South Dakota Farmland and Big Horizon

When I first lived in the upper Great Plains, I did so as a freshman at Concordia College in Moorhead, Minnesota. I still remember the day when my parents’ car pulled away and I was standing by my dorm wondering why I had decided to move almost 800 miles from my home in Montana. While I would miss my parents and friends, I began to miss the mountains almost immediately.

I felt like Beret, the female protagonist in Giants in the Earth who left her home in Norway and moved to Dakota Territory. The vast grasslands and harsh climate nearly drove her mad. When I would look outward, I would think, “There’s nothing to see.” Flat land seemed to stretch everywhere and yet nowhere. Corn fields and soy beans.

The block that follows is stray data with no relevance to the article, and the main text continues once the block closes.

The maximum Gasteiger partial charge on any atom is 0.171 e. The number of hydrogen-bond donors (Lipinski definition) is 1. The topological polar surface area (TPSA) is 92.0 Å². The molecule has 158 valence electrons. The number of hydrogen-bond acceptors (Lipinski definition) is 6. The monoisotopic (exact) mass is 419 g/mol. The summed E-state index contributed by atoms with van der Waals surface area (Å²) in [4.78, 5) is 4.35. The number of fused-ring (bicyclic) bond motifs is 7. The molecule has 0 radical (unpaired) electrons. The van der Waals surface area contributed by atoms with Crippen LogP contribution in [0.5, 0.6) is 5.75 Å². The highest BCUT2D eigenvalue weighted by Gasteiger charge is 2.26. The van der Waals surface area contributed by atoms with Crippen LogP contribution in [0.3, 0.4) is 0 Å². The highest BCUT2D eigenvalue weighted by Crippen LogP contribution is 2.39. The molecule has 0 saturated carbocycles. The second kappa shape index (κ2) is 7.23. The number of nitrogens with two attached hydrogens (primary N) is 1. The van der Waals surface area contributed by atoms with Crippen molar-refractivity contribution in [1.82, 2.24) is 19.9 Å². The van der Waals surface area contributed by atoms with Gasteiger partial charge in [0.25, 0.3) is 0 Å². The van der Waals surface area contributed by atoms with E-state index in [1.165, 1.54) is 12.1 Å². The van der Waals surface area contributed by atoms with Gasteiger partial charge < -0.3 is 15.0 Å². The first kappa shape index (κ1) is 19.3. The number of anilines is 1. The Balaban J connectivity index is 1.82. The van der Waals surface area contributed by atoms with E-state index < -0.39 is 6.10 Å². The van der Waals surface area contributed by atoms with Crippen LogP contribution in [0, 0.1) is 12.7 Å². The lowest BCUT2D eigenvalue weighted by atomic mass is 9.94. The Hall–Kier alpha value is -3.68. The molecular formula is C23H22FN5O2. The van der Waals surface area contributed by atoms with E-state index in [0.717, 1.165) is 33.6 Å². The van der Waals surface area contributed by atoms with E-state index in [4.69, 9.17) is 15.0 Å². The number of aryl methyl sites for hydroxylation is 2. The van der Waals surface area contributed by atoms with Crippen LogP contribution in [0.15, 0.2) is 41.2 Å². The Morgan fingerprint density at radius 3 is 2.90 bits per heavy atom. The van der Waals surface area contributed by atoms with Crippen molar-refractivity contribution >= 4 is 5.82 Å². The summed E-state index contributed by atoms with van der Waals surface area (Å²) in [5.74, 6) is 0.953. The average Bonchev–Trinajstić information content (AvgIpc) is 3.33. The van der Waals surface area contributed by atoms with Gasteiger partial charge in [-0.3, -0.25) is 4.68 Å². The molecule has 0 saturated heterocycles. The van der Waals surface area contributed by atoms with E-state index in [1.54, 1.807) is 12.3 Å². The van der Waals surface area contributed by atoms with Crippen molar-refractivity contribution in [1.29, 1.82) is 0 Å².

Almost 15 years later, I moved back to the Dakotas, this time as a professor in a small Lutheran college in Sioux Falls, South Dakota. Once again, I found myself reading Giants in the Earth, wondering if I would go insane from looking at “nothing.” The prairie winds blew hot air all summer long, and in the winter I found it difficult to ski or be outdoors because as soon as it snowed the snow was blown into crusted ice piles.

Then, bit by bit, we became acquainted with new friends whose love for the prairie challenged my notion that it was "full of nothing." My husband and I began to walk the prairie landscapes with our friends Janet and Ross, who is an environmental biologist and knows the names of every plant, bird, and tree.

I learned about the mating dances of prairie chickens, about the oak stands in Beaver Creek Nature area, and how to listen to the multiple calls of cardinals. Naming the multiplicity and buzzing life forms on the Dakota prairies drew me into what I now see as a change of view. “Nothing” has become “something.” And that something has slowly become a perspective on the Dakotas that has me calling this landscape "home." It’s a different home than the mountains. But it's home.

Not a Through Street on the Prairie